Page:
Advice for travellers


King Shaka International Airport

Throughout each year, as tourists flock to the golden beaches of South Africa's "Surf City", the containers roll in and out of the country's biggest port. Durban's new air thoroughfare for this traffic: King Shaka International Airport.

South Africa's newest international airport became operational on 1 May 2010. The last flight out of the old Durban International Airport – now too small to handle the growing tourist and commercial trade through Durban – took place on 30 April 2010.

Go 
to Airports Company South Africa The R7.9-billion greenfield airport, South Africa's second-largest transport infrastructural project after the Gautrain rapid rail link, is situated at La Mercy, 35 kilometres north of Durban.

In 2012, King Shaka International was named the third best airport in Africa in the World Airport Awards, coming in after Cape Town International and OR Tambo.

Bigger, better

Named after the great 19th century Zulu warrior-king, King Shaka International Airport represents a major expansion over Durban International, with huge growth potential.

With 102 000mē of floor area in its passenger terminal building, King Shaka currently handles around 5-million passengers but has the capacity to handle 7.5-million passengers annually, with room for significant future expansion.

Its 3.7-kilometre runway can accommodate the world's largest aircraft, including the double-decker Airbus A380, with provision for future construction of a second runway.

It also boasts 34 aircraft parking bays, 16 air bridges, 72 check-in counters, 18 self- service kiosks, 52 retail outlets, more than 6 500mē of retail space, and 4 500 vehicle parking bays, including a multistorey parkade, shaded bays and long-term facilities.

The passenger terminal building incorporates the latest design concepts to make passenger movement from arrival (lower floor) to departure (upper floor) as smooth and pleasant as possible.

And for those passing through, King Shaka International offers the full range of banking, forex and car rental services that one would expect of a world-class airport, along with a wide choice of restaurants, bars and duty-free shops.

Airlines operating at the airport are: Emirates Airlines and Air Mauritius (flying international routes), along with South African Airways, SA Express, SA Airlink, Mango Airlines, Interlink Airlines, Kulula Air, BA Comair and 1Time.

Dube Tradeport

King Shaka International was built as an integrated passenger and freight airport alongside the new Dube TradePort, which incorporates a 36-hectare trade zone featuring a 15 800mē cargo terminal, perishables centre, and warehousing and light manufacturing facilities.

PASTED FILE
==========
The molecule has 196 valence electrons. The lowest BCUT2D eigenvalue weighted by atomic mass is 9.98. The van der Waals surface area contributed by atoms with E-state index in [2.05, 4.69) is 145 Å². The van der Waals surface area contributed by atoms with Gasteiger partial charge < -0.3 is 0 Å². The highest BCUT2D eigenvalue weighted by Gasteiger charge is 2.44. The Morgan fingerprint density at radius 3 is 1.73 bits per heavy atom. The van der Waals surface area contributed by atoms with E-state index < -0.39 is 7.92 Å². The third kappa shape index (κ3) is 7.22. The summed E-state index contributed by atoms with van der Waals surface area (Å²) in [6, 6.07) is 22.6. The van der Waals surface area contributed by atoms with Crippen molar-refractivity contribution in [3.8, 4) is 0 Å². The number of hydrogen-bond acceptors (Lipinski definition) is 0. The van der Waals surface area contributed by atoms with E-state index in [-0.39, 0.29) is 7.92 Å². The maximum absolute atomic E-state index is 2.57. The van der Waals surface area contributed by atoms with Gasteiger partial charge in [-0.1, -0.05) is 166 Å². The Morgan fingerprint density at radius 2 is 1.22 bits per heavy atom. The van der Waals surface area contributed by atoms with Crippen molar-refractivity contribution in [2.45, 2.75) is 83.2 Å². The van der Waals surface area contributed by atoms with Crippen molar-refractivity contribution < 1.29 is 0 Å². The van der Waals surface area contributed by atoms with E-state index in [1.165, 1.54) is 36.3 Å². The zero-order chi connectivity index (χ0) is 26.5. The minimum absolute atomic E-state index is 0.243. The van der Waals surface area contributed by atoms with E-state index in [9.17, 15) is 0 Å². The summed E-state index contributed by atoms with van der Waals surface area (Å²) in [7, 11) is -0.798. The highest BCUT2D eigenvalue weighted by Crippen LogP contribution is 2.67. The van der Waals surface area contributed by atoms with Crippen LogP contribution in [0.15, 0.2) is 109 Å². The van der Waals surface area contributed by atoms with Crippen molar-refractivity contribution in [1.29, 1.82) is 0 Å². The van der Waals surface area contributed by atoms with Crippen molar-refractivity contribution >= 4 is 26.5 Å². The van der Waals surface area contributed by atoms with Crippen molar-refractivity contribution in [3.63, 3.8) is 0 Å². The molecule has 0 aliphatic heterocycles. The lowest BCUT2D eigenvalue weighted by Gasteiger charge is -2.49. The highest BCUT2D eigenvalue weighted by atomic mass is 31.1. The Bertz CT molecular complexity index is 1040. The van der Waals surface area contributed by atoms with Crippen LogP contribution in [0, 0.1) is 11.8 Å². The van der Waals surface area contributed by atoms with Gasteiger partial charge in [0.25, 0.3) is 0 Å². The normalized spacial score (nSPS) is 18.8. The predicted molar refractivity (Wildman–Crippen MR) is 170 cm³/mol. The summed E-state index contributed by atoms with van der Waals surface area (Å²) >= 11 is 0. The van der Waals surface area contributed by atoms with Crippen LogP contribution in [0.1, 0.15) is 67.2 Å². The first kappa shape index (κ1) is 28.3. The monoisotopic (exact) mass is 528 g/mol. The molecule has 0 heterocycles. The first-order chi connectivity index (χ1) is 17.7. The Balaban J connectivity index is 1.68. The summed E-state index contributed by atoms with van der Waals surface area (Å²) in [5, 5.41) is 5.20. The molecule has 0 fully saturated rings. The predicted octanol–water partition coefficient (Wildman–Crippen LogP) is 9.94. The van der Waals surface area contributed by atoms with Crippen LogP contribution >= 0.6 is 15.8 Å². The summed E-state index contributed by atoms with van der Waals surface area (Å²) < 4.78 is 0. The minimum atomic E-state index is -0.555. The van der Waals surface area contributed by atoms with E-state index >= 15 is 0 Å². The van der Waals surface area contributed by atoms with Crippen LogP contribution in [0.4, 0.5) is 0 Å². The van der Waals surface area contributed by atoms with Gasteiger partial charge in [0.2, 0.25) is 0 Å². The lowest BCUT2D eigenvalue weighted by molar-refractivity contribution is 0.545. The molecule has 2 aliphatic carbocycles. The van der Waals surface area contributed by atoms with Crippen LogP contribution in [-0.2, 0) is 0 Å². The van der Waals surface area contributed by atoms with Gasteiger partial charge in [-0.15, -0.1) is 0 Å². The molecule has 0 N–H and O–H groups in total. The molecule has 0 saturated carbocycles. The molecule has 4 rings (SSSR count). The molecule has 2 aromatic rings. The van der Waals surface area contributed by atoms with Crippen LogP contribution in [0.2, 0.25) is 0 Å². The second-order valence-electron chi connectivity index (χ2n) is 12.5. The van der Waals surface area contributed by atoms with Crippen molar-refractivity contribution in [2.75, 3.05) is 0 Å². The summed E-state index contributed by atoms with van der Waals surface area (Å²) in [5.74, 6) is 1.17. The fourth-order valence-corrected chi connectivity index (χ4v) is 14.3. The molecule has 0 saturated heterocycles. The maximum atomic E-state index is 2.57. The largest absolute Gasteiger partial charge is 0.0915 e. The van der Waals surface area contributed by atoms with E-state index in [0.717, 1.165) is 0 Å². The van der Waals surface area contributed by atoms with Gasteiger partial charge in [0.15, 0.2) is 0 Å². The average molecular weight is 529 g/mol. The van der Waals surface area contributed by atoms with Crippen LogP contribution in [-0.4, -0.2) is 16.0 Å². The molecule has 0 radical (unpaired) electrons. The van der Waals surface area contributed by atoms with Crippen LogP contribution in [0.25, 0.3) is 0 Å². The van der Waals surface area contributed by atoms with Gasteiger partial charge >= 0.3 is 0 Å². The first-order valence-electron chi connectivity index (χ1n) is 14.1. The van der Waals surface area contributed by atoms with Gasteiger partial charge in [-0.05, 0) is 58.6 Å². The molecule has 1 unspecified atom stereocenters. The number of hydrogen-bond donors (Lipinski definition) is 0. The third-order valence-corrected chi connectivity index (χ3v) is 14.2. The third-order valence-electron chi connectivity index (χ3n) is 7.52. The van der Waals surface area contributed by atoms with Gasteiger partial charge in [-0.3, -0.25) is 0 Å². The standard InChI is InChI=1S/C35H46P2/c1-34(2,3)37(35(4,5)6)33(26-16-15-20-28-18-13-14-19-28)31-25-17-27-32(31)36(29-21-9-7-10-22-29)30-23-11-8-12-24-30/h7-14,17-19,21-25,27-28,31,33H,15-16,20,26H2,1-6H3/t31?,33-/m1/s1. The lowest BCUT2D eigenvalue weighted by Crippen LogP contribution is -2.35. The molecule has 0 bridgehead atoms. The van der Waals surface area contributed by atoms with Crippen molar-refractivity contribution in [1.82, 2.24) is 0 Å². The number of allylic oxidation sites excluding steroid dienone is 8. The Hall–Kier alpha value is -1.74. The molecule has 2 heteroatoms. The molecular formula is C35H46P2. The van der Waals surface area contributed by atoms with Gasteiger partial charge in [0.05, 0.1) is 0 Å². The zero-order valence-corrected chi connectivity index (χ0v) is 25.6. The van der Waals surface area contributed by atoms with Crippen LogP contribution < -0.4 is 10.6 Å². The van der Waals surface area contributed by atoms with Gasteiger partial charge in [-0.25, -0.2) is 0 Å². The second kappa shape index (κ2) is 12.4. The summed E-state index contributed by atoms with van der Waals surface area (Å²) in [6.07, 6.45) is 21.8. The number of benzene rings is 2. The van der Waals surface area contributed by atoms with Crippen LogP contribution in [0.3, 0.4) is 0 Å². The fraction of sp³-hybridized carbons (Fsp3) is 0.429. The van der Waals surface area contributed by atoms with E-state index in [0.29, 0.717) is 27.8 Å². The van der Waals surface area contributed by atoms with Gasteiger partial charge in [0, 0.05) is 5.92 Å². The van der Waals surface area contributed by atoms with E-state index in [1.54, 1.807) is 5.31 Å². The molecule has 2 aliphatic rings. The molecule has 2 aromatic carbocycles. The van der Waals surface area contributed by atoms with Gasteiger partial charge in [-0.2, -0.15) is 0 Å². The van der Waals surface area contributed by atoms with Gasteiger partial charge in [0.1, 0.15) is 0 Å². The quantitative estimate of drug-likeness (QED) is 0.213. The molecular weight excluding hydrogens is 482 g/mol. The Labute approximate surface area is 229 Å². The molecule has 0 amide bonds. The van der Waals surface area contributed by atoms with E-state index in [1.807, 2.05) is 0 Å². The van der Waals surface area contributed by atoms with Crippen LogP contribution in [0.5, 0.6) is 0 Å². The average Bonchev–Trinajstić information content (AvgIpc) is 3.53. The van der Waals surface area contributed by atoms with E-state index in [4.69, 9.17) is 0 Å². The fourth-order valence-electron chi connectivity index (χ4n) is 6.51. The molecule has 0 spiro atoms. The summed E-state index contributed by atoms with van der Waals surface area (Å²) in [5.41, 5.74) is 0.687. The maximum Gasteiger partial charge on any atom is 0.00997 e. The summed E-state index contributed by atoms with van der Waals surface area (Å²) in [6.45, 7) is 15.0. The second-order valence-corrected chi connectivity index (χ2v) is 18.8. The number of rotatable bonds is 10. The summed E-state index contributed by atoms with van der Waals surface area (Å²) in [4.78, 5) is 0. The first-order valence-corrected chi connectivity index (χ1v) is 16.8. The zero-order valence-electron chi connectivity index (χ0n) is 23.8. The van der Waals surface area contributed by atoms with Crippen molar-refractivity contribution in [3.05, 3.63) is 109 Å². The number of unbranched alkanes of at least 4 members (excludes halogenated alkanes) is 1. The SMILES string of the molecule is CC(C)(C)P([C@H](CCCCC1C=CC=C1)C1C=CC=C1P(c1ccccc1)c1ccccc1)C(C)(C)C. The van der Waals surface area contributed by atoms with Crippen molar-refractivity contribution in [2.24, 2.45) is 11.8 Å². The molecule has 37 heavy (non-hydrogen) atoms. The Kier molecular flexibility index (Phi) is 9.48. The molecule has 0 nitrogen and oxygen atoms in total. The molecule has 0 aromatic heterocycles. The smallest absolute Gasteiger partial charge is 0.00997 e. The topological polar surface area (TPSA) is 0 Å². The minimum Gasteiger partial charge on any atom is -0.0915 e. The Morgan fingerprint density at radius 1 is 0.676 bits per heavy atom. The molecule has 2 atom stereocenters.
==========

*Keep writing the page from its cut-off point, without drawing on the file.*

The fully mechanised and automated cargo terminal – only the second of its kind in Africa – offers state-of-the-art airfreight handling facilities, and has the long-term capacity of processing up to two-million tons a year.

Dube Tradeport will also incorporate a 12-hectare support zone housing office complexes, business parks, hotels and conference facilities; an 80-hectare agri-zone for growing export-quality perishables; and an electronic trading platform or "cyber-port" to facilitate technology-enabled transactions, trade and transport.

Bird radar

King Shaka International Airport also boasts an environmental "world first" in the form of a bird radar system, directly linked to its control tower, that provides real-time information on bird movements near its runway to rule out potentially hazardous situations.

This is the first time that such a system has been installed at a commercial airport, and was prompted by the presence, about 1km south-west of the end of King Shaka's runway, of the Mount Moreland reedbed.

The European barn swallow breeds in Europe and travels to southern Africa, where it stays from October until April. Every year, an estimated three-million swallows – about eight percent of the total European population – roosts in the Mount Moreland reedbed.

The huge number of birds landing to roost at dusk and leaving to forage at dawn makes for a spectacular natural event – as well as a potential air-strike hazard. King Shaka International's bird radar strikes the balance between commercial air safety and due care for the environment.

SAinfo reporter
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King Shaka International Airport

Construction at the King Shaka International Airport, December 2009 (Photo: Airports Company South Africa)

King Shaka International Airport prepares for its opening

Simulation exercises take place in preparation for the opening of King Shaka International Airport, January 2010 (Photo: Airports Company South Africa)

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